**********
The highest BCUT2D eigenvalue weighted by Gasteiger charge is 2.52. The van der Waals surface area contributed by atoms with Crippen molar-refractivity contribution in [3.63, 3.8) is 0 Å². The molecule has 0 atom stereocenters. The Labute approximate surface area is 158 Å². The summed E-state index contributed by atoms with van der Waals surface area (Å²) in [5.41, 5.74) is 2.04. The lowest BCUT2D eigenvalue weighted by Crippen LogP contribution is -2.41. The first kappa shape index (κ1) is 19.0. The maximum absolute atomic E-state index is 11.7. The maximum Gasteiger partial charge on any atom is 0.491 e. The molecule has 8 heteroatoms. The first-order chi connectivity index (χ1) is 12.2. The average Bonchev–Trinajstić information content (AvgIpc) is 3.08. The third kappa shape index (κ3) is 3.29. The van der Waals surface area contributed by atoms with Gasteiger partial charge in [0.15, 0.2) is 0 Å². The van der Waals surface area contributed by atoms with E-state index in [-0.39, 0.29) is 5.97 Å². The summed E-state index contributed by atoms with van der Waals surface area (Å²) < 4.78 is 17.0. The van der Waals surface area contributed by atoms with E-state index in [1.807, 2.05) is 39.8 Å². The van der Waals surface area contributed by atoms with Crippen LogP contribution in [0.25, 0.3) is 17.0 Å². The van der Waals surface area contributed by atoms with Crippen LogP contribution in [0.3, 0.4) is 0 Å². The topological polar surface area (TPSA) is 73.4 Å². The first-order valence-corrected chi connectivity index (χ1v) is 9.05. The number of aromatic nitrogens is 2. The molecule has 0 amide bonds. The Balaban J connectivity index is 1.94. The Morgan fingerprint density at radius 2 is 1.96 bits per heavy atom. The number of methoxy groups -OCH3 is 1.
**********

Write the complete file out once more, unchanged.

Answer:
The highest BCUT2D eigenvalue weighted by Gasteiger charge is 2.52. The van der Waals surface area contributed by atoms with Crippen molar-refractivity contribution in [3.63, 3.8) is 0 Å². The molecule has 0 atom stereocenters. The Labute approximate surface area is 158 Å². The summed E-state index contributed by atoms with van der Waals surface area (Å²) in [5.41, 5.74) is 2.04. The lowest BCUT2D eigenvalue weighted by Crippen LogP contribution is -2.41. The first kappa shape index (κ1) is 19.0. The maximum absolute atomic E-state index is 11.7. The maximum Gasteiger partial charge on any atom is 0.491 e. The molecule has 8 heteroatoms. The first-order chi connectivity index (χ1) is 12.2. The average Bonchev–Trinajstić information content (AvgIpc) is 3.08. The third kappa shape index (κ3) is 3.29. The van der Waals surface area contributed by atoms with Gasteiger partial charge in [0.15, 0.2) is 0 Å². The van der Waals surface area contributed by atoms with E-state index in [-0.39, 0.29) is 5.97 Å². The summed E-state index contributed by atoms with van der Waals surface area (Å²) < 4.78 is 17.0. The van der Waals surface area contributed by atoms with E-state index in [1.807, 2.05) is 39.8 Å². The van der Waals surface area contributed by atoms with Crippen LogP contribution in [0.25, 0.3) is 17.0 Å². The van der Waals surface area contributed by atoms with Crippen LogP contribution in [0.3, 0.4) is 0 Å². The topological polar surface area (TPSA) is 73.4 Å². The first-order valence-corrected chi connectivity index (χ1v) is 9.05. The number of aromatic nitrogens is 2. The molecule has 0 amide bonds. The Balaban J connectivity index is 1.94. The Morgan fingerprint density at radius 2 is 1.96 bits per heavy atom. The number of methoxy groups -OCH3 is 1.